Fourteen years of letters from Jackie O. to Irish priest Fr. Joseph Leonard were returned to Kennedy family.

The Dublin college which attempted to auction off Jackie Kennedy’s private letters to an Irish priest is to close due to financial difficulties after 172 years in business.
The Catholic All Hallows College in Drumcondra had expected to raise almost $1.5 million from the sale of the letters from Kennedy to Fr Joseph Leonard.
The letters were bequeathed by Fr Leonard to the Vincentian order who offered them to former Irish ambassador Jean Kennedy Smith but she declined the offer.
The Irish Times has reported that the Dublin college put the collection of letters up for auction last week when they were valued at almost $1.5 million.
After objections were raised, the All Hallows college and the Vincentian Fathers withdrew the letters from sale.
Now it has emerged that the college is to close on financial grounds with its president Fr Patrick McDevitt admitting to the Irish Times that it needed almost $3 million just to stay in business next year.
He said: “Selling the Jackie Kennedy letters would have bought All Hallows College a little wiggle room but wouldn’t have prevented closure.
“The college needed at least €2 million to get into next year and the letters would have provided only one piece of a plan to save the institution from closure.”
Fr McDevitt confirmed that the college is in talks with the Kennedy family on how best to preserve the letters.
He told the paper that staff at the college had been aware of the Kennedy letters for years.
Their existence was also known to the Kennedy family and, when Jean Kennedy Smith was ambassador to Ireland from 1993 to 1998, she was offered them.
He said: “The offer wasn’t taken up.”
The college president added: “The challenging landscape of today’s third level education arena has led to a diminishing of the college’s reserves to an unsustainable level.”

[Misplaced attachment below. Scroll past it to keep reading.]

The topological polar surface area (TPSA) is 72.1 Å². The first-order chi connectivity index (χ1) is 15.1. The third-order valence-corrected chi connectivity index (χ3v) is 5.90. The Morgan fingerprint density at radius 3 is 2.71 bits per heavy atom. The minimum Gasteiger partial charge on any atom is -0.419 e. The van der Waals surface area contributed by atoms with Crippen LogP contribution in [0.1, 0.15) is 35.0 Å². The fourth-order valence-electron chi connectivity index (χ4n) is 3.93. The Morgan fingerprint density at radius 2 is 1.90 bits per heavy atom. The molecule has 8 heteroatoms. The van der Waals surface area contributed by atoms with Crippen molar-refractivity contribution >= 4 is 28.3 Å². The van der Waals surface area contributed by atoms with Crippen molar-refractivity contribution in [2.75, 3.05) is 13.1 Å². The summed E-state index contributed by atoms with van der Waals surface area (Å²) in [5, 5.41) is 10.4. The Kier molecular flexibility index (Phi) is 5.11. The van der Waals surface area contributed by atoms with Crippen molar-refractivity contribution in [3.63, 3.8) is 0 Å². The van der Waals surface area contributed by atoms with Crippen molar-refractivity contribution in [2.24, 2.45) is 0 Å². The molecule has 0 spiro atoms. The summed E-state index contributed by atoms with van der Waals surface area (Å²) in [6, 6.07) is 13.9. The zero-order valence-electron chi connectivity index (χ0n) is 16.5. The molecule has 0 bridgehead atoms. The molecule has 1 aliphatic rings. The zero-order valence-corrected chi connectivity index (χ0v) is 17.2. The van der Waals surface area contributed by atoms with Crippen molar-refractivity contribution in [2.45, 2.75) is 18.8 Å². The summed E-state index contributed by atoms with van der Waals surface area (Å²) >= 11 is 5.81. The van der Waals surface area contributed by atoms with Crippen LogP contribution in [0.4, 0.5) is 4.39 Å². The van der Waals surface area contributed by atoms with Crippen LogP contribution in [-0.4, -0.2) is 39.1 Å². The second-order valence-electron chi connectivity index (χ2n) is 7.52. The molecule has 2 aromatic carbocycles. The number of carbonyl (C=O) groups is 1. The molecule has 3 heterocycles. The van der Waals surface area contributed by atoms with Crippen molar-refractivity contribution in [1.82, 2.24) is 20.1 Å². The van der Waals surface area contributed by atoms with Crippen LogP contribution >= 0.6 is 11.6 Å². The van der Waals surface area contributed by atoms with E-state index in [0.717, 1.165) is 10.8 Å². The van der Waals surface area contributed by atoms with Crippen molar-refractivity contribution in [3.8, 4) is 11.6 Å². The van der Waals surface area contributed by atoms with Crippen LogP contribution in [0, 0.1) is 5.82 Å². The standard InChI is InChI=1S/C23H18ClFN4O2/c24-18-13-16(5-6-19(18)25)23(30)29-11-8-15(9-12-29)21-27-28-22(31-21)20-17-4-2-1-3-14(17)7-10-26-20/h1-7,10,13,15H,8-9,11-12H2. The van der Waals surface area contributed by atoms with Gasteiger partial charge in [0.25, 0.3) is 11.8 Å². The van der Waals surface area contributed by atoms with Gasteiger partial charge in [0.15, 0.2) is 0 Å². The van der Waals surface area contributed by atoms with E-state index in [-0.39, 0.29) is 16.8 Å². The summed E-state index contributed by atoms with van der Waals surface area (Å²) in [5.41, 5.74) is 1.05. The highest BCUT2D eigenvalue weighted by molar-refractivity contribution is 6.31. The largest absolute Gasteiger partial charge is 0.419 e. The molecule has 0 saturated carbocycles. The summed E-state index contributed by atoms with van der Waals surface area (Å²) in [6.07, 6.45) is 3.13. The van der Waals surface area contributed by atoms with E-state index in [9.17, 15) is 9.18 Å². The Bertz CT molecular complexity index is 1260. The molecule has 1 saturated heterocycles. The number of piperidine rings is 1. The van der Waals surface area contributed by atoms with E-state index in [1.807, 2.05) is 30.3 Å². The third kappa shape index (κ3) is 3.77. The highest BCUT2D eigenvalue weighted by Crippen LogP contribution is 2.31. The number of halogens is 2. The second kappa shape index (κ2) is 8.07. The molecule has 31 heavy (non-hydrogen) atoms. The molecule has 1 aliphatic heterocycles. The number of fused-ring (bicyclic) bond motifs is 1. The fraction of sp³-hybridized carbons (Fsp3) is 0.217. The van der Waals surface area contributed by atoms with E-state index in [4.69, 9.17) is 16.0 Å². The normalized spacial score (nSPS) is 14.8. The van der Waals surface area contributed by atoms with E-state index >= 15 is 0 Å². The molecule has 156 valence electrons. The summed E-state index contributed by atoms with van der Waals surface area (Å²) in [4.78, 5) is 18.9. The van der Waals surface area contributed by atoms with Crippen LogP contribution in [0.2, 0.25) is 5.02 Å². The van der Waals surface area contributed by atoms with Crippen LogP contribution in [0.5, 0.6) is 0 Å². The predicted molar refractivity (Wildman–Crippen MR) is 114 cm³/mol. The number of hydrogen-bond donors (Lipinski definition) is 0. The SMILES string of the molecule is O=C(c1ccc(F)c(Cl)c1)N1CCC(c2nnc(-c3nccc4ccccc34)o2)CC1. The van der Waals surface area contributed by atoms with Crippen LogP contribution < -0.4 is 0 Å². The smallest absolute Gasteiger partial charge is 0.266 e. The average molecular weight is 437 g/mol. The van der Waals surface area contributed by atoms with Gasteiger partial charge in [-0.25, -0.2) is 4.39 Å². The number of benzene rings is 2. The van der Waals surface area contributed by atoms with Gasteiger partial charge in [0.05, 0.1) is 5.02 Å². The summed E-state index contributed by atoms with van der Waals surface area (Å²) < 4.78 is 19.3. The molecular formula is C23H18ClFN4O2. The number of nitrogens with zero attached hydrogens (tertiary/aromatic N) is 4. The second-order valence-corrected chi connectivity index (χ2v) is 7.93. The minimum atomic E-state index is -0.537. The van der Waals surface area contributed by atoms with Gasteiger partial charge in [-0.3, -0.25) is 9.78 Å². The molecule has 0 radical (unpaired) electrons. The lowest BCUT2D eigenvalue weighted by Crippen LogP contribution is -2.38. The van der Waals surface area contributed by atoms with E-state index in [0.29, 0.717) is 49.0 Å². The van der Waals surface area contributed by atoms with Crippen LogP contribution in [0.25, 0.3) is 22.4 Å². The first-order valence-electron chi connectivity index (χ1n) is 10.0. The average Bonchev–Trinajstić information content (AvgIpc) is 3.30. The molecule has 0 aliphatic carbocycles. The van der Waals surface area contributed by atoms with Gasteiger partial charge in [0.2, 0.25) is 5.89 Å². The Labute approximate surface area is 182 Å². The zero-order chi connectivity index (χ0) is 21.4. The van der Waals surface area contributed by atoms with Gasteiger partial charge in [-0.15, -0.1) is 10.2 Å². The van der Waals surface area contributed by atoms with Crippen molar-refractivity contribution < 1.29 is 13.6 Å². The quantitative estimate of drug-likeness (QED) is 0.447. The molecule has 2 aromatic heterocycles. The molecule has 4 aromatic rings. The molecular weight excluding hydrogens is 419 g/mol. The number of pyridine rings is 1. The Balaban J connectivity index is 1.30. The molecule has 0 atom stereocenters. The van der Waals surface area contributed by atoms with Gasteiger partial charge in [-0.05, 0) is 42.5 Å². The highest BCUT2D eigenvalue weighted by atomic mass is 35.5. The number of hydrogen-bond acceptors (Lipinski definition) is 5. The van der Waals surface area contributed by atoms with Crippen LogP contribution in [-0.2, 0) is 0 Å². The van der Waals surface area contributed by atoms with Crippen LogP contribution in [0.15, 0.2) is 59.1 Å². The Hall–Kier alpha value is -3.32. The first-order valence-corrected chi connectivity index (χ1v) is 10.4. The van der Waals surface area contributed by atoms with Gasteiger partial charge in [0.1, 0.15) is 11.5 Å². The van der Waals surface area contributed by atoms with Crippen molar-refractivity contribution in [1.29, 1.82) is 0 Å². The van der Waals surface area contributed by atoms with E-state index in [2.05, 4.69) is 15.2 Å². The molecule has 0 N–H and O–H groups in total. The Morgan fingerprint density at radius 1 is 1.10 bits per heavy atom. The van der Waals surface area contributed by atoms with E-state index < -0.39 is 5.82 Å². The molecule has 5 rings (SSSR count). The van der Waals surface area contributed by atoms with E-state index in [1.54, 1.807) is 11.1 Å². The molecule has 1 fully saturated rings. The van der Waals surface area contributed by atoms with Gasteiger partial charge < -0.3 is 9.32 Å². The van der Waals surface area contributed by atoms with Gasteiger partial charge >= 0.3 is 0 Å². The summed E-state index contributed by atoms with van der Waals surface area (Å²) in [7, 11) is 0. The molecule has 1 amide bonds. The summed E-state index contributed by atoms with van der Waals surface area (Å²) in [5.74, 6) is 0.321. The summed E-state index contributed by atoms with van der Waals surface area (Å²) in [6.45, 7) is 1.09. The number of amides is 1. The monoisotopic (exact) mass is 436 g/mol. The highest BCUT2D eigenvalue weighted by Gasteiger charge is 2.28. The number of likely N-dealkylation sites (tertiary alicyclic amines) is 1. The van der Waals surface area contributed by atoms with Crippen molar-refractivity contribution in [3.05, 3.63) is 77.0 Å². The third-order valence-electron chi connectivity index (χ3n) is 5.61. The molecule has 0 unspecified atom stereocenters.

The Irish Times reports that there are 450 students enrolled on degree programmes with another 500 taking part in continuing education courses at the college.
 
http://www.irishtimes.com/news/education/selling-jackie-letters-would-not-save-all-hallows-says-college-1.1807209
 

The Dublin college which attempted to auction off Jackie Kennedy’s private letters to an Irish priest is to close due to financial difficulties after 172 years in business.

The Catholic All Hallows College in Drumcondra had expected to raise almost $1.5 million from the sale of the letters from Kennedy to Fr Joseph Leonard.

The letters were bequeathed by Fr Leonard to the Vincentian order who offered them to former Irish ambassador Jean Kennedy Smith but she declined the offer.

The Irish Times has reported that the Dublin college put the collection of letters up for auction last week when they were valued at almost $1.5 million.

After objections were raised, the All Hallows college and the Vincentian Fathers withdrew the letters from sale.

Now it has emerged that the college is to close on financial grounds with its president Fr Patrick McDevitt admitting to the Irish Times that it needed almost $3 million just to stay in business next year.

He said: “Selling the Jackie Kennedy letters would have bought All Hallows College a little wiggle room but wouldn’t have prevented closure.

“The college needed at least €2 million to get into next year and the letters would have provided only one piece of a plan to save the institution from closure.”

Fr McDevitt confirmed that the college is in talks with the Kennedy family on how best to preserve the letters.

He told the paper that staff at the college had been aware of the Kennedy letters for years.

Their existence was also known to the Kennedy family and, when Jean Kennedy Smith was ambassador to Ireland from 1993 to 1998, she was offered them.

He said: “The offer wasn’t taken up.”

The college president added: “The challenging landscape of today’s third level education arena has led to a diminishing of the college’s reserves to an unsustainable level.”

The Irish Times reports that there are 450 students enrolled in degree programs with another 500 taking part in continuing education courses at the college.